Property owners in the town of Chadbourn and in unincorporated areas of the county making up the Klondyke Fire District will see reduced rates for fire insurance premiums effective May 1 as the result of a two-day inspection by the Office of the State Fire Marshal.
Although the Klondyke/Chadbourn Volunteer Fire Department was inspected in October, the department didn’t get the good news about the improved rating resulting from that inspection until just a few days ago.
Part of the reason for the better rating was the department’s acquisition last year of a brand new third fire engine which the department obtained at a cost of $469,000. Being teamed up with other departments in auto-aid agreements also helped lower the rates. Under those agreements, depending on their location and the location of fires, departments from Cerro Gordo, Evergreen, North Whiteville, Roseland and Brunswick automatically will be dispatched, in addition to Klondyke/Chadbourn, whenever there’s a fire in the district. The department also has mutual aid agreements with all other departments in the county, but it was the auto-aid agreements that helped trigger the insurance rate decreases.
The department’s 32 unpaid volunteers, augmented by a single paid employee, are equipped with three engine trucks, two tanker trucks, one service truck, one brush fire truck, two ambulances and one boat as they provide fire and rescue service to the area.
Klondyke/Chadbourn Fire Chief Randy Guyton was notified on Jan. 26 that the insurance rating in town will increase from 6 to 5 (a decrease in rates, despite a higher numerical rating) and that the rating for properties in the Klondyke district out of town will increase to 5/9E from 5/8E.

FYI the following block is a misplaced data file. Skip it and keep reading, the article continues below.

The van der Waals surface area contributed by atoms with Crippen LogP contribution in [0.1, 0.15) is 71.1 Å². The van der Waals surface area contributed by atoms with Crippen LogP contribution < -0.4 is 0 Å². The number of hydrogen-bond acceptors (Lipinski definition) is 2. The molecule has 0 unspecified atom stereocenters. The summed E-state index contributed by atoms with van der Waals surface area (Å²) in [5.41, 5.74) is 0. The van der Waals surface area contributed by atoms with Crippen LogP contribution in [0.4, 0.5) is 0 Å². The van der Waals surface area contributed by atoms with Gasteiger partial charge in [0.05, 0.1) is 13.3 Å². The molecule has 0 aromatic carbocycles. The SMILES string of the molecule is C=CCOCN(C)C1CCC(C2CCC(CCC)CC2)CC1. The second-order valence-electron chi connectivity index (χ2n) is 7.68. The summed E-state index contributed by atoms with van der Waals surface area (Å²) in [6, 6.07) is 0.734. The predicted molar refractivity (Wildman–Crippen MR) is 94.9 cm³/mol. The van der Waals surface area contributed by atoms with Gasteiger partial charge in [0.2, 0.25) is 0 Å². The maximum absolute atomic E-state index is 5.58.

Among other things, the inspection looked at proper staffing levels, sufficient equipment, proper maintenance of equipment, communications equipment and availability of water sources.
The North Carolina Response Rating System ranges from one (the highest) to 10 (not recognized) as certified fire departments are rated by the state. Most rural departments fall into the 9S category. While lower rankings don’t necessarily indicate poor service, a higher rating suggests that a department is equipped better overall to respond to fires in a district. That’s why higher ratings significantly lower homeowners’ insurance rates in a fire district.
Commissioner of Insurance Mike Causey wrote, “I’d like to congratulate Chief Guyton for the department’s performance and for the hard work of all the department members. The citizens in these districts should rest easy knowing they have a fine group of firefighters protecting hem and their property in case of an emergency.”
Exactly how much the better insurance ratings will translate into in savings for individual property owners isn’t quite certain, said Guyton. “A lot of that will depend on the individual insurance company and, in some cases, on the agency, but everyone will see a drop in their rates for fire insurance.”
The last such rate decrease for Chadbourn area property owners was 10 or 12 years ago, Guyton said.